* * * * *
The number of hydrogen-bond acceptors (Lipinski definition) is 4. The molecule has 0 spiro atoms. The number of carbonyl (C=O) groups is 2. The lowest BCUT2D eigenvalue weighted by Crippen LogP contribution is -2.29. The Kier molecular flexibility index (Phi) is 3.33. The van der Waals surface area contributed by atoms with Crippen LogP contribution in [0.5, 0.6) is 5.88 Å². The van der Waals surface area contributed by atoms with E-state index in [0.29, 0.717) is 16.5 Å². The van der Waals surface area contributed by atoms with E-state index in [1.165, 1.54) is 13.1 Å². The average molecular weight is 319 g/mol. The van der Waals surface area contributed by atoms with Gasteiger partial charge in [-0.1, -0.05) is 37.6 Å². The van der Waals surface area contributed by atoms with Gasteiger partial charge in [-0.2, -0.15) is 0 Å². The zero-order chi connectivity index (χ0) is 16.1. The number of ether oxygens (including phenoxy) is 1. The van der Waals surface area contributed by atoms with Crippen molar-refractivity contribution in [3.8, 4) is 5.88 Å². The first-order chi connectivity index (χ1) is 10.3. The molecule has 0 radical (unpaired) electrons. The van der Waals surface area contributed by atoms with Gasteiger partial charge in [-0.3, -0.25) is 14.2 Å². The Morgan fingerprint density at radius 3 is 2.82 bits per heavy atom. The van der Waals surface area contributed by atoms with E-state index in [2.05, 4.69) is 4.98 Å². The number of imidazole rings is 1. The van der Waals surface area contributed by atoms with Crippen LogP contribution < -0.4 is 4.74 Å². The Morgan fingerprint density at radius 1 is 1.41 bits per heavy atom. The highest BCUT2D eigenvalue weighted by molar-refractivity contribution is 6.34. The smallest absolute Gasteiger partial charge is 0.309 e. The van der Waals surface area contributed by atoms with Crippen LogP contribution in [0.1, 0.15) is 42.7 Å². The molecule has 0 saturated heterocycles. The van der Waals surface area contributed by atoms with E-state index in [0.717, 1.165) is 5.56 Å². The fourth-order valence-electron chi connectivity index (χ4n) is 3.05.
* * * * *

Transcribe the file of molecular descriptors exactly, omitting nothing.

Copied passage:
The number of hydrogen-bond acceptors (Lipinski definition) is 4. The molecule has 0 spiro atoms. The number of carbonyl (C=O) groups is 2. The lowest BCUT2D eigenvalue weighted by Crippen LogP contribution is -2.29. The Kier molecular flexibility index (Phi) is 3.33. The van der Waals surface area contributed by atoms with Crippen LogP contribution in [0.5, 0.6) is 5.88 Å². The van der Waals surface area contributed by atoms with E-state index in [0.29, 0.717) is 16.5 Å². The van der Waals surface area contributed by atoms with E-state index in [1.165, 1.54) is 13.1 Å². The average molecular weight is 319 g/mol. The van der Waals surface area contributed by atoms with Gasteiger partial charge in [-0.1, -0.05) is 37.6 Å². The van der Waals surface area contributed by atoms with Gasteiger partial charge in [-0.2, -0.15) is 0 Å². The zero-order chi connectivity index (χ0) is 16.1. The number of ether oxygens (including phenoxy) is 1. The van der Waals surface area contributed by atoms with Crippen molar-refractivity contribution in [3.8, 4) is 5.88 Å². The first-order chi connectivity index (χ1) is 10.3. The molecule has 0 radical (unpaired) electrons. The van der Waals surface area contributed by atoms with Gasteiger partial charge in [-0.3, -0.25) is 14.2 Å². The Morgan fingerprint density at radius 3 is 2.82 bits per heavy atom. The van der Waals surface area contributed by atoms with E-state index in [2.05, 4.69) is 4.98 Å². The number of imidazole rings is 1. The van der Waals surface area contributed by atoms with Crippen LogP contribution < -0.4 is 4.74 Å². The Morgan fingerprint density at radius 1 is 1.41 bits per heavy atom. The highest BCUT2D eigenvalue weighted by molar-refractivity contribution is 6.34. The smallest absolute Gasteiger partial charge is 0.309 e. The van der Waals surface area contributed by atoms with Crippen LogP contribution in [0.1, 0.15) is 42.7 Å². The molecule has 0 saturated heterocycles. The van der Waals surface area contributed by atoms with E-state index in [0.717, 1.165) is 5.56 Å². The fourth-order valence-electron chi connectivity index (χ4n) is 3.05.